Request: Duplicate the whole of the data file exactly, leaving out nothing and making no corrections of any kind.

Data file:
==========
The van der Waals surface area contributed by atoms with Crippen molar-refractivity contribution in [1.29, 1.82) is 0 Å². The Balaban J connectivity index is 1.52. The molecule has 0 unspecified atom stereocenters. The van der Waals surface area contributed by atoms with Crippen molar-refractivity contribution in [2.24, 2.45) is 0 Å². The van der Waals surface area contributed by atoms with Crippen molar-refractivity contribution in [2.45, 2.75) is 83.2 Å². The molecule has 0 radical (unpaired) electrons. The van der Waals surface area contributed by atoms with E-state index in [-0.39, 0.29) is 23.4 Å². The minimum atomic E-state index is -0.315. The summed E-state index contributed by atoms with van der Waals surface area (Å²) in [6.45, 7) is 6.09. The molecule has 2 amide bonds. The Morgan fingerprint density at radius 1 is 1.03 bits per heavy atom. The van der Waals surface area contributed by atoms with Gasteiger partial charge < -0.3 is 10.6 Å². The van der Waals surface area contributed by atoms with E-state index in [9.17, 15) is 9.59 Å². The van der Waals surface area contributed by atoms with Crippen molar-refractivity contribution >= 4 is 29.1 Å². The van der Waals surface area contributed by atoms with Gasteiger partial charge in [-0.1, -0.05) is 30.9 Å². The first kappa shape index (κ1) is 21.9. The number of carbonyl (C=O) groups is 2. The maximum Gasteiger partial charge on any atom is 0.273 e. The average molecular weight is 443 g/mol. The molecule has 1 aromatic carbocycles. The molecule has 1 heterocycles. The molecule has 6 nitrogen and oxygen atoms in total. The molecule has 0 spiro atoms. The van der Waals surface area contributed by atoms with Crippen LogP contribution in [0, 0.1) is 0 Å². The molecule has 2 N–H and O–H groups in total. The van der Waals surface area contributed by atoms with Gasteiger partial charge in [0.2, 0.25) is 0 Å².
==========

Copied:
The van der Waals surface area contributed by atoms with Crippen molar-refractivity contribution in [1.29, 1.82) is 0 Å². The Balaban J connectivity index is 1.52. The molecule has 0 unspecified atom stereocenters. The van der Waals surface area contributed by atoms with Crippen molar-refractivity contribution in [2.24, 2.45) is 0 Å². The van der Waals surface area contributed by atoms with Crippen molar-refractivity contribution in [2.45, 2.75) is 83.2 Å². The molecule has 0 radical (unpaired) electrons. The van der Waals surface area contributed by atoms with E-state index in [-0.39, 0.29) is 23.4 Å². The minimum atomic E-state index is -0.315. The summed E-state index contributed by atoms with van der Waals surface area (Å²) in [6.45, 7) is 6.09. The molecule has 2 amide bonds. The Morgan fingerprint density at radius 1 is 1.03 bits per heavy atom. The van der Waals surface area contributed by atoms with Gasteiger partial charge < -0.3 is 10.6 Å². The van der Waals surface area contributed by atoms with E-state index in [9.17, 15) is 9.59 Å². The van der Waals surface area contributed by atoms with Crippen molar-refractivity contribution >= 4 is 29.1 Å². The van der Waals surface area contributed by atoms with Gasteiger partial charge in [-0.1, -0.05) is 30.9 Å². The first kappa shape index (κ1) is 21.9. The number of carbonyl (C=O) groups is 2. The maximum Gasteiger partial charge on any atom is 0.273 e. The average molecular weight is 443 g/mol. The molecule has 1 aromatic carbocycles. The molecule has 1 heterocycles. The molecule has 6 nitrogen and oxygen atoms in total. The molecule has 0 spiro atoms. The van der Waals surface area contributed by atoms with Crippen LogP contribution in [0, 0.1) is 0 Å². The molecule has 2 N–H and O–H groups in total. The van der Waals surface area contributed by atoms with Gasteiger partial charge in [0.2, 0.25) is 0 Å².